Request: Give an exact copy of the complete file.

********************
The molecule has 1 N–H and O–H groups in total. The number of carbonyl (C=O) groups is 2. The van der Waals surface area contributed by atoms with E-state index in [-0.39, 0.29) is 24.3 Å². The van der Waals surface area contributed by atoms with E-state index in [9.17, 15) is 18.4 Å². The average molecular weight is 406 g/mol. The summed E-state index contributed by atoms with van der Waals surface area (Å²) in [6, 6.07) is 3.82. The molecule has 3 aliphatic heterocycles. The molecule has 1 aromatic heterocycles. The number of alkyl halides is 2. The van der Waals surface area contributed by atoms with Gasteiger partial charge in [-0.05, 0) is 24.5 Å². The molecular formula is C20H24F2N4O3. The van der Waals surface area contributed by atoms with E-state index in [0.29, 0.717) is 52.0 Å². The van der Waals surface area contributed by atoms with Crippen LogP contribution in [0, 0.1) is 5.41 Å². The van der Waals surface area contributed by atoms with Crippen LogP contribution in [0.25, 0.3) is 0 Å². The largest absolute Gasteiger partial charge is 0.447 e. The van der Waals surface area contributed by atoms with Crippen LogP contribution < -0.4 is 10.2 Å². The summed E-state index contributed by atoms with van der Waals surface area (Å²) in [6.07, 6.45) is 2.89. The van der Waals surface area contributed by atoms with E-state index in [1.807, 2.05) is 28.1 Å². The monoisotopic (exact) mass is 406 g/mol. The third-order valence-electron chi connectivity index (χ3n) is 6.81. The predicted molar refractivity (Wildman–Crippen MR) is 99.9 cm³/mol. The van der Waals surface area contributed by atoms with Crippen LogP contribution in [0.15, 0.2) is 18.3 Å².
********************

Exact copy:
The molecule has 1 N–H and O–H groups in total. The number of carbonyl (C=O) groups is 2. The van der Waals surface area contributed by atoms with E-state index in [-0.39, 0.29) is 24.3 Å². The van der Waals surface area contributed by atoms with E-state index in [9.17, 15) is 18.4 Å². The average molecular weight is 406 g/mol. The summed E-state index contributed by atoms with van der Waals surface area (Å²) in [6, 6.07) is 3.82. The molecule has 3 aliphatic heterocycles. The molecule has 1 aromatic heterocycles. The number of alkyl halides is 2. The van der Waals surface area contributed by atoms with Gasteiger partial charge in [-0.05, 0) is 24.5 Å². The molecular formula is C20H24F2N4O3. The van der Waals surface area contributed by atoms with E-state index in [0.29, 0.717) is 52.0 Å². The van der Waals surface area contributed by atoms with Crippen LogP contribution in [0, 0.1) is 5.41 Å². The van der Waals surface area contributed by atoms with Crippen LogP contribution in [0.25, 0.3) is 0 Å². The largest absolute Gasteiger partial charge is 0.447 e. The van der Waals surface area contributed by atoms with Crippen LogP contribution < -0.4 is 10.2 Å². The summed E-state index contributed by atoms with van der Waals surface area (Å²) in [6.07, 6.45) is 2.89. The van der Waals surface area contributed by atoms with E-state index in [1.807, 2.05) is 28.1 Å². The monoisotopic (exact) mass is 406 g/mol. The third-order valence-electron chi connectivity index (χ3n) is 6.81. The predicted molar refractivity (Wildman–Crippen MR) is 99.9 cm³/mol. The van der Waals surface area contributed by atoms with Crippen LogP contribution in [0.15, 0.2) is 18.3 Å².